Today is a big day for the future of Taiwan thanks to three major events: the one-year anniversary of President Tsai Ing-wen’s (蔡英文) inauguration, the Chinese Nationalist Party (KMT) chairperson election and the first Taiwan Nationwide Cleanup Day. Three disparate events, yet each has the potential to affect the nation for years to come.
A year ago today, Tsai became not only Taiwan’s first female president, but the first female leader in Asia not to gain office because she belonged to a political dynasty.
As the leader of the resurgent Democratic Progressive Party (DPP), she not only returned it to power for a second time, but led it to a legislative majority.
However, much like her DPP predecessor in office, she has had to deal with the weight of massive expectations for change — albeit often unrealistic ones — and repercussions from Executive Yuan missteps, as well as the consequences of China’s odium.
The media this month has been filled with opinion polls rating Tsai and her administration, and she has fared poorly in most. Yet, as with everything else in Taiwanese politics, such ratings must be taken with a grain of salt and judged by where the pollsters fall on the color spectrum.
However, the government should still take note and make changes where needed.
Today is the start of Tsai’s second year in office, a period that will be crucial in determining both her and the DPP’s legacy.
Legacy is also at issue in today’s KMT election, the first to have so many candidates since the party began to hold direct elections for the post in 2001.
KMT leadership elections have long had the whiff of royal anointment to them since its party congresses began electing chairmen in 1975. There was just a single candidate each time, a preference that continued in 2001 and afterward. Only two elections, 2005 and last year, had more than one contender.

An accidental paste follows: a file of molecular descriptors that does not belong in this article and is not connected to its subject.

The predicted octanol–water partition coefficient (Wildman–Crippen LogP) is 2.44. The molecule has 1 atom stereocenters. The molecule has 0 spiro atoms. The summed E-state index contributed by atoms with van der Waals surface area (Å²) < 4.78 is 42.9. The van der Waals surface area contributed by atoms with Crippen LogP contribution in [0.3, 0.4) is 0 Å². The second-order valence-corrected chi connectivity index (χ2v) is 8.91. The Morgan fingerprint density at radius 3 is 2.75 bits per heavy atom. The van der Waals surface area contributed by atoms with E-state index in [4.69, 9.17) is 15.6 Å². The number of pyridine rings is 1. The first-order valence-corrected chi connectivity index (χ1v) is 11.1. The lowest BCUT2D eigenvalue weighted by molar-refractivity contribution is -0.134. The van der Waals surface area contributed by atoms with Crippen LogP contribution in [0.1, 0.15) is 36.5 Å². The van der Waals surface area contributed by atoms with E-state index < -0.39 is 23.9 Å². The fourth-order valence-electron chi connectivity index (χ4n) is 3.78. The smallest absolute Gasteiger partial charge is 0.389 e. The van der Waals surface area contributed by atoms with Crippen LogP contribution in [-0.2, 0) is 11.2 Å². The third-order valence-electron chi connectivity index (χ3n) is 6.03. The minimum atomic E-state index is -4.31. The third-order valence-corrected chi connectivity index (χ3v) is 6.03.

However, with the multitude of candidates this year has come a multitude of problems, including claims that some might be trying to pad the voter rolls by recruiting “dummy” members, as well as differing visions for the future.
The KMT is just a specter of the party it once was and much of that is due to its inability to change by carrying out either internal or national reforms, or to accept responsibility for its errors.
Today’s election will determine if it has any hope of survival as a single entity or a political force, and that will affect the nation’s political landscape.
The KMT has been riven before: Hard-core unificationists left to form the New Party in 1993, while James Soong (宋楚瑜) founded the People First Party (PFP) in 2000. It survived while these offshoots saw initial successes in the first two legislative elections they contested before gradually fading away as political powers. The question is whether the KMT — or any future breakaway — is going to fare any better.
As for today’s third event, the cleanup effort has the potential to bring major changes to the nation’s actual landscape.
While Taiwanese, and their governments, like to remind the world that Taiwan was once dubbed Ilha Formosa (beautiful island), a lot of that beauty has been tarnished or lost due to reckless development, pollution and disrespect for the environment.
While governmental action on the central and local levels is necessary to curb the first two elements, the public can do a lot to help with the third. Taiwan’s mountains, rivers and coastline draw tens of thousands of people, but too often these visitors leave their trash behind.
Civic groups, clubs and local governments have organized local beach or hiking trail cleanups to mark Earth Day in recent years, but it takes more than one day a year to clean up the mess. A second day will also only go so far, but making it a nationwide effort is good start.
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